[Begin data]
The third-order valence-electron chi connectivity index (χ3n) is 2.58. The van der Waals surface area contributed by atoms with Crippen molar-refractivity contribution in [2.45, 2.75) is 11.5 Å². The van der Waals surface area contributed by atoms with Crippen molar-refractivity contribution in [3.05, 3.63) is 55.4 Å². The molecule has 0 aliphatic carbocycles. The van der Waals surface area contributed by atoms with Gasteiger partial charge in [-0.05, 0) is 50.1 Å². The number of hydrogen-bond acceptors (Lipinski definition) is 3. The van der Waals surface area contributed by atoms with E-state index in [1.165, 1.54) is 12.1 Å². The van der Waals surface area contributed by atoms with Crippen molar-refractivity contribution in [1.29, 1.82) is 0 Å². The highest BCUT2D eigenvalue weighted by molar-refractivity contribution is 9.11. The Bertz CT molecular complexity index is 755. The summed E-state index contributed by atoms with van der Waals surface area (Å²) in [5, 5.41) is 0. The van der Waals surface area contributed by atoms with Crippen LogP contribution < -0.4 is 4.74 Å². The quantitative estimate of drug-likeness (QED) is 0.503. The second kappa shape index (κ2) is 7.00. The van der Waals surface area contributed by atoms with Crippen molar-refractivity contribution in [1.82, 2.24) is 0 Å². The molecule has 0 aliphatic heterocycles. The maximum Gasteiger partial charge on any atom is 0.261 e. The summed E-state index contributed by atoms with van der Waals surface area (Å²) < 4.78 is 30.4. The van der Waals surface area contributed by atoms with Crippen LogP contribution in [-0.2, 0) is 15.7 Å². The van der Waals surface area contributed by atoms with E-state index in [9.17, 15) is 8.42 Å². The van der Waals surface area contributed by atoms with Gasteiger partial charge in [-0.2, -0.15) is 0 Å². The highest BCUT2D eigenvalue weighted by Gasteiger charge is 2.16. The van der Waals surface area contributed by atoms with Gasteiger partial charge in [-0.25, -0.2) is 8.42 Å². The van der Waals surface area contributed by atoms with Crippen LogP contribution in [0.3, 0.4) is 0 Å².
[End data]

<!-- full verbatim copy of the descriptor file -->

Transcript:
The third-order valence-electron chi connectivity index (χ3n) is 2.58. The van der Waals surface area contributed by atoms with Crippen molar-refractivity contribution in [2.45, 2.75) is 11.5 Å². The van der Waals surface area contributed by atoms with Crippen molar-refractivity contribution in [3.05, 3.63) is 55.4 Å². The molecule has 0 aliphatic carbocycles. The van der Waals surface area contributed by atoms with Gasteiger partial charge in [-0.05, 0) is 50.1 Å². The number of hydrogen-bond acceptors (Lipinski definition) is 3. The van der Waals surface area contributed by atoms with E-state index in [1.165, 1.54) is 12.1 Å². The van der Waals surface area contributed by atoms with Crippen molar-refractivity contribution in [1.29, 1.82) is 0 Å². The highest BCUT2D eigenvalue weighted by molar-refractivity contribution is 9.11. The Bertz CT molecular complexity index is 755. The summed E-state index contributed by atoms with van der Waals surface area (Å²) in [5, 5.41) is 0. The van der Waals surface area contributed by atoms with Crippen LogP contribution < -0.4 is 4.74 Å². The quantitative estimate of drug-likeness (QED) is 0.503. The second kappa shape index (κ2) is 7.00. The van der Waals surface area contributed by atoms with Crippen molar-refractivity contribution in [1.82, 2.24) is 0 Å². The molecule has 0 aliphatic heterocycles. The maximum Gasteiger partial charge on any atom is 0.261 e. The summed E-state index contributed by atoms with van der Waals surface area (Å²) < 4.78 is 30.4. The van der Waals surface area contributed by atoms with Crippen LogP contribution in [-0.2, 0) is 15.7 Å². The van der Waals surface area contributed by atoms with E-state index in [9.17, 15) is 8.42 Å². The van der Waals surface area contributed by atoms with Gasteiger partial charge in [-0.2, -0.15) is 0 Å². The highest BCUT2D eigenvalue weighted by Gasteiger charge is 2.16. The van der Waals surface area contributed by atoms with Gasteiger partial charge in [-0.25, -0.2) is 8.42 Å². The van der Waals surface area contributed by atoms with Crippen LogP contribution in [0.3, 0.4) is 0 Å².